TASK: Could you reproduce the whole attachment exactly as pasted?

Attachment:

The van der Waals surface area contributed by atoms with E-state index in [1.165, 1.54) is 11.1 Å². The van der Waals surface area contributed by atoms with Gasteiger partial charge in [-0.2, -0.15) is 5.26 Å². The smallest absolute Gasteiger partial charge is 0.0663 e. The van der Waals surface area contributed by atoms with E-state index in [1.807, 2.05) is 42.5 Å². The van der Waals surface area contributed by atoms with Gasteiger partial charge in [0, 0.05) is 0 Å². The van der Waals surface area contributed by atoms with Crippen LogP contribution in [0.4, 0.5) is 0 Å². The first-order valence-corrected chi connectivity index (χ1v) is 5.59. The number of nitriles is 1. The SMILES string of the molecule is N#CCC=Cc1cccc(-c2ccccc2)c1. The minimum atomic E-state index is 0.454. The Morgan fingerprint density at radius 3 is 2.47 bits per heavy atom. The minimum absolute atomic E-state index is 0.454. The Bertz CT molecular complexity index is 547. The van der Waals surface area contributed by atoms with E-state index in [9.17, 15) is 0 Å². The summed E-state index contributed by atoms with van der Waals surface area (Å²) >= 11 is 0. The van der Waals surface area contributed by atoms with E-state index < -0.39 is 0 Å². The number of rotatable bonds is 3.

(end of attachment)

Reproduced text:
The van der Waals surface area contributed by atoms with E-state index in [1.165, 1.54) is 11.1 Å². The van der Waals surface area contributed by atoms with Gasteiger partial charge in [-0.2, -0.15) is 5.26 Å². The smallest absolute Gasteiger partial charge is 0.0663 e. The van der Waals surface area contributed by atoms with E-state index in [1.807, 2.05) is 42.5 Å². The van der Waals surface area contributed by atoms with Gasteiger partial charge in [0, 0.05) is 0 Å². The van der Waals surface area contributed by atoms with Crippen LogP contribution in [0.4, 0.5) is 0 Å². The first-order valence-corrected chi connectivity index (χ1v) is 5.59. The number of nitriles is 1. The SMILES string of the molecule is N#CCC=Cc1cccc(-c2ccccc2)c1. The minimum atomic E-state index is 0.454. The Morgan fingerprint density at radius 3 is 2.47 bits per heavy atom. The minimum absolute atomic E-state index is 0.454. The Bertz CT molecular complexity index is 547. The van der Waals surface area contributed by atoms with E-state index in [9.17, 15) is 0 Å². The summed E-state index contributed by atoms with van der Waals surface area (Å²) >= 11 is 0. The van der Waals surface area contributed by atoms with E-state index < -0.39 is 0 Å². The number of rotatable bonds is 3.